Egypt today remains a vibrant country, a business center and the producer of much of the modern Arabic music, movies, books and television programs. Students come from throughout the Arab world to attend university and Muslims from throughout the Middle East arrive for business or to take advantage of Cairo's more cosmopolitan and relaxed atmosphere.
There is much for the visitor to see in Cairo. The Egyptian Museum alone could easily consume several days even if one did not attempt to absorb the entire collection. Despite the traffic and sales pitches from locals, Cairo is also an interesting city to walk around. Along the Nile, one can watch fisherman in rowboats or feluccas plying their trade as they have for centuries. Open-air markets can be unexpectedly found on side streets. And the Khan el Khalili bazaar is a massive labyrinth of spice shops, jewelers, perfume stores and sellers of almost every other imaginable product. Though a popular tourist destination, it is still a place to watch Egyptians going about their everyday business – especially if one detours into the smaller allies and byways.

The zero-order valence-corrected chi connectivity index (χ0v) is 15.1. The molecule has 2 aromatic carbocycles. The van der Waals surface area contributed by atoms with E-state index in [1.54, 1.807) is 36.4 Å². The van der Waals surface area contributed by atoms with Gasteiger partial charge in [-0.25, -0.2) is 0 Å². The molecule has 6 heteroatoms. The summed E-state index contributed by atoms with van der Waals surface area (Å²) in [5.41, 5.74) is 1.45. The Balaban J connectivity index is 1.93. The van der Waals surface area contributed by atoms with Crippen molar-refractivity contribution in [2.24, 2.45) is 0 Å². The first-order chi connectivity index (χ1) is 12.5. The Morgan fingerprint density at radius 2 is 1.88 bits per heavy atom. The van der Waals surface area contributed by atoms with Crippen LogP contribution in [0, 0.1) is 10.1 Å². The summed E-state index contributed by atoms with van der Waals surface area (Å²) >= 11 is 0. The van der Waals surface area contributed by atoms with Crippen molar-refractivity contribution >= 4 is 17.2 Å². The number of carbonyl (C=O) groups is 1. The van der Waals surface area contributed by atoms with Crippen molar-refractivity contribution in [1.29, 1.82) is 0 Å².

As a business and tourist center, Cairo has a number of large hotels, one of which I had the pleasure of sampling over the several weeks I was in and out of Egypt. The Cairo Marriott, on Zamalek Island in the middle of the Nile, has built two large modern towers for guest rooms and connected them to a restored royal palace which houses the lobby, a number of restaurants and many other public areas. The enclosed gardens and pool area in the back of the hotel are a wonderful oasis from the noise and bustle of Cairo.